The Tacoma School Board forged ahead Thursday night with a plan to name Deputy Superintendent Carla Santorno to two successive temporary posts that could put her in position to become Tacoma’s next school superintendent.
The board voted 4-1 – with board member Debbie Winskill dissenting – to name Santorno first as superintendent-elect (interim), beginning in January. After serving six months in that position, Santorno would become interim superintendent from July 1, 2012 through June 30, 2013.
The plan would include a board evaluation and community forums to collect public feedback in January 2013, after Santorno serves in her new leadership roles for a year.
Then, the board will decide to either extend her contract or conduct a national search.
Board President Kurt Miller, who developed the plan, said it will give the board a chance to evaluate Santorno over a period of 12 months, instead of the few hours they might be able to observe outside candidates.
Current Superintendent Art Jarvis announced over the summer his plan to retire at the end of June 2012. Under the plan adopted Thursday, Jarvis would act as the school district’s advocate in Olympia early next year.
Board members who favored the plan said they believe Jarvis’ many years of experience and financial expertise will serve Tacoma well in the upcoming legislative session, where education funding will once again be on the chopping block.
The vote followed a frank board discussion, in which those in favor of the move spoke of the urgency of moving forward in the wake of more financial headaches for the district ahead. Miller also said Santorno would provide continuity for the district, which has endured a tumultuous year of budget cuts, school closures, school reform efforts and an eight-day teacher strike that ended Sept. 23.
“We cannot afford to wait on this decision,” Miller said.
But Winskill said she believes two new board members, who will be chosen by voters in November and who will take their seats in December, need to have a say in how the district proceeds.
Board members Jim Dugan and Kim Golding will end their terms in November.
“The superintendent is the only employee we hire,” she said. She said that if board members want to hire Santorno, they should wait until new members are seated and then work to persuade them to hire her.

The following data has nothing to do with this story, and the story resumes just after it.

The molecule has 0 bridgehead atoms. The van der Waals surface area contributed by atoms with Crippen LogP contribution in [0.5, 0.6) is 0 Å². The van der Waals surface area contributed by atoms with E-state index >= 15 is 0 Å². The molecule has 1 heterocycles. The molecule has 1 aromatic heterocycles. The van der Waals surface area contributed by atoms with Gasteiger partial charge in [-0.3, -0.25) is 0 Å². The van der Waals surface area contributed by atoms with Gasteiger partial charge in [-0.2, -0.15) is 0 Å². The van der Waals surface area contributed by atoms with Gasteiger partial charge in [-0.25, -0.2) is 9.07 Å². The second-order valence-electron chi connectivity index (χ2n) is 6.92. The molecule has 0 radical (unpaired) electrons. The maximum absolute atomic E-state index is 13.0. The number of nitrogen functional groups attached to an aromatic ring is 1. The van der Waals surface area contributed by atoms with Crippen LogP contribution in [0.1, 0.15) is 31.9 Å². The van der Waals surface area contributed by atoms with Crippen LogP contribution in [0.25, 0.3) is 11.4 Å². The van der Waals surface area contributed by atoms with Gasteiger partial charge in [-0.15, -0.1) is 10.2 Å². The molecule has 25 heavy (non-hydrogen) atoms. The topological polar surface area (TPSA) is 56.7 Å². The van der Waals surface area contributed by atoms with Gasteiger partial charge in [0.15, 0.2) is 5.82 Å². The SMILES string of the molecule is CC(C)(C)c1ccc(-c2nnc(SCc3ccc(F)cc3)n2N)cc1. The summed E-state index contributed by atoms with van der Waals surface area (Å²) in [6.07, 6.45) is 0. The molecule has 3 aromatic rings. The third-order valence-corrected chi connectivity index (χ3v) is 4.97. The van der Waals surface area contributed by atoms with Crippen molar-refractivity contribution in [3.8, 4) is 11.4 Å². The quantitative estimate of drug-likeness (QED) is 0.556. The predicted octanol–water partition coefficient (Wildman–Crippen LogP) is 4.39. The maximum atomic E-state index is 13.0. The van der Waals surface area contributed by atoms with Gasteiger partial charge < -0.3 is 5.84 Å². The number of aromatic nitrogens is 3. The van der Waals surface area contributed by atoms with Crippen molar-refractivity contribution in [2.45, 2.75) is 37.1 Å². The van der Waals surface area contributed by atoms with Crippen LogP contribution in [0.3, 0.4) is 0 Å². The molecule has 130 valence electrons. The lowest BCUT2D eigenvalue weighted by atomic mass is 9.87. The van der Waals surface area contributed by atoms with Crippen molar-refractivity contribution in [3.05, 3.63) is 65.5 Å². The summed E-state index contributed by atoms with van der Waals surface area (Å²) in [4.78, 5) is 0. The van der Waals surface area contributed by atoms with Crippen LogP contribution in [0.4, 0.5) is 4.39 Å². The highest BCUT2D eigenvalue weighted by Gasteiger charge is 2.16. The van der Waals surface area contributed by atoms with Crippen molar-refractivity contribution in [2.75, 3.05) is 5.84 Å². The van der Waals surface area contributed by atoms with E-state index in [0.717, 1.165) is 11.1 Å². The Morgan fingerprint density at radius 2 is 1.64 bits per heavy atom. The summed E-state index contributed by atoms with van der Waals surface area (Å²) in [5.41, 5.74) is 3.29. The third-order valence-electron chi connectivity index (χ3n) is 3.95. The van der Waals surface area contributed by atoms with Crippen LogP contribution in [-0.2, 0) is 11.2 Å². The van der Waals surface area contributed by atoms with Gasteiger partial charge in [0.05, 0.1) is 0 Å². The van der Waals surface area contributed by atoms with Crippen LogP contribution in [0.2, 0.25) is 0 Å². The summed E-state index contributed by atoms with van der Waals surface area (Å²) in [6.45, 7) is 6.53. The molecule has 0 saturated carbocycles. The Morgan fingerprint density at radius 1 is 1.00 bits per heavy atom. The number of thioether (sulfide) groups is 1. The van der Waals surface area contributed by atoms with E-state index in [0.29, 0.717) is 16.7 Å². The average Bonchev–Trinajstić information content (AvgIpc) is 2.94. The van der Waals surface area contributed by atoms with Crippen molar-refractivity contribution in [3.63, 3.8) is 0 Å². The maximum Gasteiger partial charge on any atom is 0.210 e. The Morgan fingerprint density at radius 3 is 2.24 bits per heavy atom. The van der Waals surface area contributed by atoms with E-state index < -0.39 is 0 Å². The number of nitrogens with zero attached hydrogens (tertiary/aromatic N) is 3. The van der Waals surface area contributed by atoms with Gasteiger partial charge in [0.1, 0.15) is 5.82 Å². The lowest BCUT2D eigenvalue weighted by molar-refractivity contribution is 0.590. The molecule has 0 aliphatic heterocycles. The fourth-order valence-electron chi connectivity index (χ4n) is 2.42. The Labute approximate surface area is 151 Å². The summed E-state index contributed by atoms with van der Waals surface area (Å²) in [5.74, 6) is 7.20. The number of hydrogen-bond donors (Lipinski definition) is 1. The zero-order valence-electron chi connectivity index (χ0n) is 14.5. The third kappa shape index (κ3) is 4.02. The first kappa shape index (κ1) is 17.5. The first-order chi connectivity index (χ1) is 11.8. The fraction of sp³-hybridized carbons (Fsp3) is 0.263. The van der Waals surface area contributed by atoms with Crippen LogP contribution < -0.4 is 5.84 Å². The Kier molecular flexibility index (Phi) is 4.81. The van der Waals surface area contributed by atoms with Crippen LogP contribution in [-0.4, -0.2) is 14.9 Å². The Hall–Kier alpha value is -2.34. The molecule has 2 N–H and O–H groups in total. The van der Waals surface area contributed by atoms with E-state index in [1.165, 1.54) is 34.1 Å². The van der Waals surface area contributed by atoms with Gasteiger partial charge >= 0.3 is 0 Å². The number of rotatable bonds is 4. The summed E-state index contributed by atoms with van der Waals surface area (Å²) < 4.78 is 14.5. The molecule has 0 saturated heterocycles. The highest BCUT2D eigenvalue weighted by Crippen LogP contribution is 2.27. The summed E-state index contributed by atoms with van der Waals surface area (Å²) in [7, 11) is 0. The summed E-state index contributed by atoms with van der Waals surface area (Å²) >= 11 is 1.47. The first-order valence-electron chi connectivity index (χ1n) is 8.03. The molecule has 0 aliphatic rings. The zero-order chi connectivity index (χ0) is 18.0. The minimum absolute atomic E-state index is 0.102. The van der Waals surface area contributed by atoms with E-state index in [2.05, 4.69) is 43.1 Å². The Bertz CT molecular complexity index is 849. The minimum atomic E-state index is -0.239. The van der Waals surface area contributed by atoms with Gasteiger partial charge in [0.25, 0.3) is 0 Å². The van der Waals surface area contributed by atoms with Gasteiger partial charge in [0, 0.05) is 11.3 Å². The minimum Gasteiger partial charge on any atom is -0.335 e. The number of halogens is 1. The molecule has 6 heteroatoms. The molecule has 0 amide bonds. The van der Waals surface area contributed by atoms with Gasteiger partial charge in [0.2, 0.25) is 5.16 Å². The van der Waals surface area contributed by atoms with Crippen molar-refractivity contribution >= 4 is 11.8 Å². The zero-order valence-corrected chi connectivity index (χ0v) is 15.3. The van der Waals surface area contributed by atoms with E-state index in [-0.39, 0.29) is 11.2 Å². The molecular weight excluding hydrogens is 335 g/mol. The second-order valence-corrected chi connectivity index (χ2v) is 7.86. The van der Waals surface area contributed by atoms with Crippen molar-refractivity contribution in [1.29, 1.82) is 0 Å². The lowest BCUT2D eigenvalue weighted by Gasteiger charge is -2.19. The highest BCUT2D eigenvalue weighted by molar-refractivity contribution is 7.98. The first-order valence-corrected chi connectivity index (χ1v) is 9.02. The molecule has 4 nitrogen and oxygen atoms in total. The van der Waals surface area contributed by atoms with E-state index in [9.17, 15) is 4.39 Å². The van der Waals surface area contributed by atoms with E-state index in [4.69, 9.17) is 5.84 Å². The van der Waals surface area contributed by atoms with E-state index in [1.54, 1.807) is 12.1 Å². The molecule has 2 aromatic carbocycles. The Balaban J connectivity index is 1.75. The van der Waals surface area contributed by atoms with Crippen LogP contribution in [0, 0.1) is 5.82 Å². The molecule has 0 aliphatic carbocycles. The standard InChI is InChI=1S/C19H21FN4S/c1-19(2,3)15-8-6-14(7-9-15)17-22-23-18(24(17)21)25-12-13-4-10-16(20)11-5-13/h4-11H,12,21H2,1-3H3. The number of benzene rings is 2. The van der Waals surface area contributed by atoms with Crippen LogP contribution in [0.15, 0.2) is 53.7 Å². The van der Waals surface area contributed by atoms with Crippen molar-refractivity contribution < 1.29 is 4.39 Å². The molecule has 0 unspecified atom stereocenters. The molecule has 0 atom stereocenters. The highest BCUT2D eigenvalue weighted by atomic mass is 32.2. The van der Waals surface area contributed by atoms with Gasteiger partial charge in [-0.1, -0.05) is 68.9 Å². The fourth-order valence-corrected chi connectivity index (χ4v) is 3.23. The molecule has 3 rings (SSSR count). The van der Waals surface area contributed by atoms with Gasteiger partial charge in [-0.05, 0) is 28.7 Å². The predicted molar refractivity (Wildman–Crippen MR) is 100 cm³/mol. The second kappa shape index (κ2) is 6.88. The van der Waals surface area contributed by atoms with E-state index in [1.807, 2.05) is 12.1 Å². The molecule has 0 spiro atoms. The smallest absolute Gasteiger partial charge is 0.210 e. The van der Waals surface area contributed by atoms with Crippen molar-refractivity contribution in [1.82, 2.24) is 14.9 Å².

“I would like them to be part of crafting a plan (on how operations would work) if Carla is chosen,” she said. “And I think she would be.”
Winskill also said she has concerns about having Jarvis tied up in Olympia, while the district will need to be working on next year’s budget.
“That’s his specialty,” she said.
But the rest of the board said there were reasons to act now.
Catherine Ushka-Hall said she believes Tacoma, as one of the state’s largest school districts, would benefit from having a strong voice in Olympia. She said Santorno has been involved in the district’s strategic objectives, and that she has been named to help run a joint district-union committee designed to resolve a major issue in the teacher strike: teacher transfer policy.
She said Santorno has the needed background on those and other issues, and could help the district move forward “without creating more disruptive change that will prevent us from making progress.”
Dugan said incoming board members will be busy learning their new roles, and that imposing a big task such as a superintendent search on them would be burdensome. He also pointed out that a national search would cost hundreds of thousands of dollars – money the district can’t afford in the face of big budget cuts.
He praised Santorno: “I can think of no reason, no evidence of any kind, that we could be better served by anyone else.”
Golding saw no reason to delay.
“People want to see results,” she said. She said Santorno has worked in the past to reach board goals.
Santorno thanked the board for their confidence in her. She said she knows it was a difficult decision, and she’s aware that there was “pushback” from the community. She said the public comments opposing the plan “has given me pause, and helped me look at this opportunity more closely.”
Santorno wants to listen to concerns from both the community and from district teachers, who she promised to support.
“I feel optimistic,” she said.
Jarvis said he will retain the title of superintendent for the remainder of his time in Tacoma. But he said he can delegate tasks to Santorno. He said the plan will “allow us to move strongly into an official transition.”
Miller’s proposal, announced last week by the school district, had drawn criticism from several circles, including the teachers union. But union president Andy Coons vowed to work with Santorno.
“I’m disappointed in the process,” he said, adding that he wished the school board would have gathered more input from the community and from employees before proceeding.
But he said now that the decision has been made, he plans to work with Santorno.
The board agreed to have Miller and Ushka-Hall meet with Santorno to negotiate a new contract. Her current salary, not including benefits, is $184,009. Jarvis currently earns $240,000 in salary, excluding benefits.
Debbie Cafazzo: 253-597-8635